The shared pain and challenges of the coronavirus has not thawed the relationship between the United States and China.
The same is true for the NBA and China.
Even if the NBA can restart the season, those games will not be shown on Chinese state television, China’s CCTV said on Tuesday on Weibo (essentially China’s Twitter). That announcement was made in response to the NBA naming Michael Ma as the new CEO of NBA China (Ma’s father was one of the founders of CCTV). Ma’s appointment led to speculation that the NBA might return to Chinese state television (games can still be streamed in China on Tencent).
The frostiness between the NBA and China dates back to Rockets’ GM Daryl Morey’s Tweet back in the preseason supporting Hong Kong protestors. Not long after that, NBA games were taken off CCTV, and many Chinese sponsors pulled out of their deals with the league.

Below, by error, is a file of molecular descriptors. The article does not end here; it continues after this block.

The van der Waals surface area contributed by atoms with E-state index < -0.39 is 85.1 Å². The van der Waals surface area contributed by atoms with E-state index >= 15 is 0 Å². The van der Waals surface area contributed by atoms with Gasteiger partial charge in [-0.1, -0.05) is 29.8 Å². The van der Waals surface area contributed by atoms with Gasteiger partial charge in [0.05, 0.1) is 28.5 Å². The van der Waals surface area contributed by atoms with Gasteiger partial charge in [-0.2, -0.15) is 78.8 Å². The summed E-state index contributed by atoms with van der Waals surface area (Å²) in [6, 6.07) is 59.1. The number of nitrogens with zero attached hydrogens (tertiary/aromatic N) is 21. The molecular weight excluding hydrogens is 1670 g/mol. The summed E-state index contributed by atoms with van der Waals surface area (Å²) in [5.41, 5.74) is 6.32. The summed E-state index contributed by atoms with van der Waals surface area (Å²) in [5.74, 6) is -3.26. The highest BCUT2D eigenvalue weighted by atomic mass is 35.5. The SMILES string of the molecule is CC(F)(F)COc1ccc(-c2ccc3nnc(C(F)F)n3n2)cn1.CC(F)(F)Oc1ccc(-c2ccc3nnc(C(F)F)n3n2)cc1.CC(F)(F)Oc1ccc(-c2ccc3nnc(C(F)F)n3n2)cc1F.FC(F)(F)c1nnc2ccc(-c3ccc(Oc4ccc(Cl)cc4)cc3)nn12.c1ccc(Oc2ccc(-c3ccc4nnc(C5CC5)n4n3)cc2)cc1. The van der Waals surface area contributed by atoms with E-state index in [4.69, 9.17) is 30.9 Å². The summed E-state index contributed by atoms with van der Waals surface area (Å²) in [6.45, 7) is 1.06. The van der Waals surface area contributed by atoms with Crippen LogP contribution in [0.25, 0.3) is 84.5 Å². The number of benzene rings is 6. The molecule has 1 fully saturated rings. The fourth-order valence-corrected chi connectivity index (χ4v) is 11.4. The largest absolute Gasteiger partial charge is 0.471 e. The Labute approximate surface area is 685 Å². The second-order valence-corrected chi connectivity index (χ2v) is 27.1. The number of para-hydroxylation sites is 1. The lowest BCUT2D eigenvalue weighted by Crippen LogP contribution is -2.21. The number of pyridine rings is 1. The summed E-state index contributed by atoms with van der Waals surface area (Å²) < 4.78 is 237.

That may cost the league as much as $400 million in revenue, NBA Commissioner Adam Silver said during All-Star weekend back in February.
That Tweet and the fallout did not happen in a vacuum — tensions between the United States and China over everything from trade to the coronavirus remain, and have ramped up in recent weeks. The NBA is one of a number of businesses — such as farmers, some building construction and more — that have been caught in the political crossfire between the two nations.
It’s unclear when the NBA will return to Chinese state television. Or, for that matter, American televisions.